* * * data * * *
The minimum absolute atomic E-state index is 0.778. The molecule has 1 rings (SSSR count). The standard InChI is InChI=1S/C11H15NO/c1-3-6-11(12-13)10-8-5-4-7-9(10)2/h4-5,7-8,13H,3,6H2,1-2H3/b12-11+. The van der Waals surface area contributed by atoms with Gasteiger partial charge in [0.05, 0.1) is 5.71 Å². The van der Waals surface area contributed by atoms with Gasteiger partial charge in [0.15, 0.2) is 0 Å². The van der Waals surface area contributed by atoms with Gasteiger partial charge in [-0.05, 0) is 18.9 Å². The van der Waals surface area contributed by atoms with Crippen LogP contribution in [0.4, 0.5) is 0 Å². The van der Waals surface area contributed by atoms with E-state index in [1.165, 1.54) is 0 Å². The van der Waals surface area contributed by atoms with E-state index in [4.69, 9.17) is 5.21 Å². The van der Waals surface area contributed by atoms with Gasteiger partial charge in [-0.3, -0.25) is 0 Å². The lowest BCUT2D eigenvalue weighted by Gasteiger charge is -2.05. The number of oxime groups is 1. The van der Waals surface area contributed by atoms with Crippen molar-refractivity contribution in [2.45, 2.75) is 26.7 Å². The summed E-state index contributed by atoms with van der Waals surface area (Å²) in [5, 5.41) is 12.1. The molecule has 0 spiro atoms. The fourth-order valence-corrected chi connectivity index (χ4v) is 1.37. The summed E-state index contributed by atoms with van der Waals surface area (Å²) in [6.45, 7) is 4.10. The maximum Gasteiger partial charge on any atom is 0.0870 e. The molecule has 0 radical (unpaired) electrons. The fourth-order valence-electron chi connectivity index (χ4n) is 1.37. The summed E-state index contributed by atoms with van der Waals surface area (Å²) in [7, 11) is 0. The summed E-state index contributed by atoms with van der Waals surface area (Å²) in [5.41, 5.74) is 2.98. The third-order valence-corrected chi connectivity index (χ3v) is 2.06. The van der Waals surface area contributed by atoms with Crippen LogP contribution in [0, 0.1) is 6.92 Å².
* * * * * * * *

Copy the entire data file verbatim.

The minimum absolute atomic E-state index is 0.778. The molecule has 1 rings (SSSR count). The standard InChI is InChI=1S/C11H15NO/c1-3-6-11(12-13)10-8-5-4-7-9(10)2/h4-5,7-8,13H,3,6H2,1-2H3/b12-11+. The van der Waals surface area contributed by atoms with Gasteiger partial charge in [0.05, 0.1) is 5.71 Å². The van der Waals surface area contributed by atoms with Gasteiger partial charge in [0.15, 0.2) is 0 Å². The van der Waals surface area contributed by atoms with Gasteiger partial charge in [-0.05, 0) is 18.9 Å². The van der Waals surface area contributed by atoms with Crippen LogP contribution in [0.4, 0.5) is 0 Å². The van der Waals surface area contributed by atoms with E-state index in [1.165, 1.54) is 0 Å². The van der Waals surface area contributed by atoms with E-state index in [4.69, 9.17) is 5.21 Å². The van der Waals surface area contributed by atoms with Gasteiger partial charge in [-0.3, -0.25) is 0 Å². The lowest BCUT2D eigenvalue weighted by Gasteiger charge is -2.05. The number of oxime groups is 1. The van der Waals surface area contributed by atoms with Crippen molar-refractivity contribution in [2.45, 2.75) is 26.7 Å². The summed E-state index contributed by atoms with van der Waals surface area (Å²) in [5, 5.41) is 12.1. The molecule has 0 spiro atoms. The fourth-order valence-corrected chi connectivity index (χ4v) is 1.37. The summed E-state index contributed by atoms with van der Waals surface area (Å²) in [6.45, 7) is 4.10. The maximum Gasteiger partial charge on any atom is 0.0870 e. The molecule has 0 radical (unpaired) electrons. The fourth-order valence-electron chi connectivity index (χ4n) is 1.37. The summed E-state index contributed by atoms with van der Waals surface area (Å²) in [7, 11) is 0. The summed E-state index contributed by atoms with van der Waals surface area (Å²) in [5.41, 5.74) is 2.98. The third-order valence-corrected chi connectivity index (χ3v) is 2.06. The van der Waals surface area contributed by atoms with Crippen LogP contribution in [0, 0.1) is 6.92 Å².